New Monuments for New Cities is the inaugural project of the High Line Network Joint Art Initiative, a new collaboration between industrial reuse projects in North America.
As part of a plan to bring more open space to Chicago’s northwest side, the city converted the abandoned Bloomingdale Rail Line into a 2.7-mile linear park.
First proposed in 2004 as part of the Logan Square Open Space Plan, the park had widespread community support and input from the beginning. Public input helped develop the park’s design, function, and aesthetics. The 606—named for the zip code prefix that all Chicagoans share—opened in 2015, connecting four diverse neighborhoods, and bringing together arts, history, and design. The park and trail system includes elevated trails for bikers, runners, and walkers; four access parks at the ground level; event spaces; alternative transportation avenues; and green, open space for Chicago. The 606 is a public-private partnership between the City of Chicago, the Chicago Park District, and the Trust for Public Land.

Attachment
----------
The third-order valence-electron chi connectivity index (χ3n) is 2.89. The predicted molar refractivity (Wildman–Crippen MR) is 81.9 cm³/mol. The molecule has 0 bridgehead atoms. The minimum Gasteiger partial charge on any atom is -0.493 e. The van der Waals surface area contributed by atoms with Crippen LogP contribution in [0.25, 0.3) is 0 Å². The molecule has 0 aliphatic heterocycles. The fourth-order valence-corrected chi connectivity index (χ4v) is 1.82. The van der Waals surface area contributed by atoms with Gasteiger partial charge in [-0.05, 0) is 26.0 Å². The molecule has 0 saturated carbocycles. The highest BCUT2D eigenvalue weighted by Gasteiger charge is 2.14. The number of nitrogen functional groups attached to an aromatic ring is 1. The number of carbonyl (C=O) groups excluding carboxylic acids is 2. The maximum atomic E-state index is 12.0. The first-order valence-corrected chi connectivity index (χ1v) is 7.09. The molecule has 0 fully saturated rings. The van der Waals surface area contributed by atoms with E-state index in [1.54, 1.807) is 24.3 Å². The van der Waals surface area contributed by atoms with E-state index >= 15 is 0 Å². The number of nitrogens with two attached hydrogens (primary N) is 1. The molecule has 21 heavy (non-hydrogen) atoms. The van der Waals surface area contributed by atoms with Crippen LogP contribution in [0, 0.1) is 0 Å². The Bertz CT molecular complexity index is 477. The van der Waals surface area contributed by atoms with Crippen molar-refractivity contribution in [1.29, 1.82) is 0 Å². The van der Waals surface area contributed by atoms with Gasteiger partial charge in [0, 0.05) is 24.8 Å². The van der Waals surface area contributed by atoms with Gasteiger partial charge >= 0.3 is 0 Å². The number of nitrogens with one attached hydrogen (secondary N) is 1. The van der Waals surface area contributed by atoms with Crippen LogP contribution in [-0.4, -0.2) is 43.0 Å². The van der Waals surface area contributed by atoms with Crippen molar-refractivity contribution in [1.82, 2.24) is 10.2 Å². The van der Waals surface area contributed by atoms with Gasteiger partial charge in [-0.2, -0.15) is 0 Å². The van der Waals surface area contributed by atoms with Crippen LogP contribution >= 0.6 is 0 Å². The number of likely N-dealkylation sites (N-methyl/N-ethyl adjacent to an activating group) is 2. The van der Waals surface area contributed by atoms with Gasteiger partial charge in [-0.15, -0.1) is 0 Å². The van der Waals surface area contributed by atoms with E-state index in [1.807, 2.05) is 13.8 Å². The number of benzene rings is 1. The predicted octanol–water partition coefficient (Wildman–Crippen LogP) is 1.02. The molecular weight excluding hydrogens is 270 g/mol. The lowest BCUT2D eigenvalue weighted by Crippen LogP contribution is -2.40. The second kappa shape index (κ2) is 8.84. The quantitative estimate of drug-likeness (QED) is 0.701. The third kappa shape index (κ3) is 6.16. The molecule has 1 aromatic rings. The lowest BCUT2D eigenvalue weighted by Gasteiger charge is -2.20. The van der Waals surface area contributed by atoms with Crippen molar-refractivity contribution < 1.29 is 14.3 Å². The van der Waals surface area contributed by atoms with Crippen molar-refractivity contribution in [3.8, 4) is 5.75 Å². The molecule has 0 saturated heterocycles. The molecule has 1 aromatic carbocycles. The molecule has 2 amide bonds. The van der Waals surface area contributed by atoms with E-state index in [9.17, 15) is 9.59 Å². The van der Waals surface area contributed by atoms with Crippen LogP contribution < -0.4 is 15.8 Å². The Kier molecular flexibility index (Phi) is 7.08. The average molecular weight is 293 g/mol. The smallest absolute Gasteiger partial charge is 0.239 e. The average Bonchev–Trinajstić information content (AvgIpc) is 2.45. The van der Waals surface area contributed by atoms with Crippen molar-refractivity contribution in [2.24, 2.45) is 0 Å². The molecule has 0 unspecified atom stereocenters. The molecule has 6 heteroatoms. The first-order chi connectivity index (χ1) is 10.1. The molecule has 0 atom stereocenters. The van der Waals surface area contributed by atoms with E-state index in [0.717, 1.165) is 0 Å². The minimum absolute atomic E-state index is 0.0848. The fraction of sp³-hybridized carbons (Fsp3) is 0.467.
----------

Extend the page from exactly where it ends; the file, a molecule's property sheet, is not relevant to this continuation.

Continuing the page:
|Status||Open / Ongoing|
|Size||20 acres, 2.7 miles|
|Design Team||Collins Engineering, Michael Van Valkenburgh Associates, Frances Whitehead|
Managed and operated by the Chicago Park District in partnership with the Trust for Public Land and the City of Chicago
Latest News / The 606
New Monuments for New Cities is a public art exhibition in which artists were asked to imagine new monuments. Their designs will travel to five cities next year, to be displayed in industrial reuse spaces, beginning in Buffalo Bayou in Houston in February, and ending on the High Line in New York in October.
Haven’t visited The 606 yet? Take a virtual tour of Chicago’s first elevated park.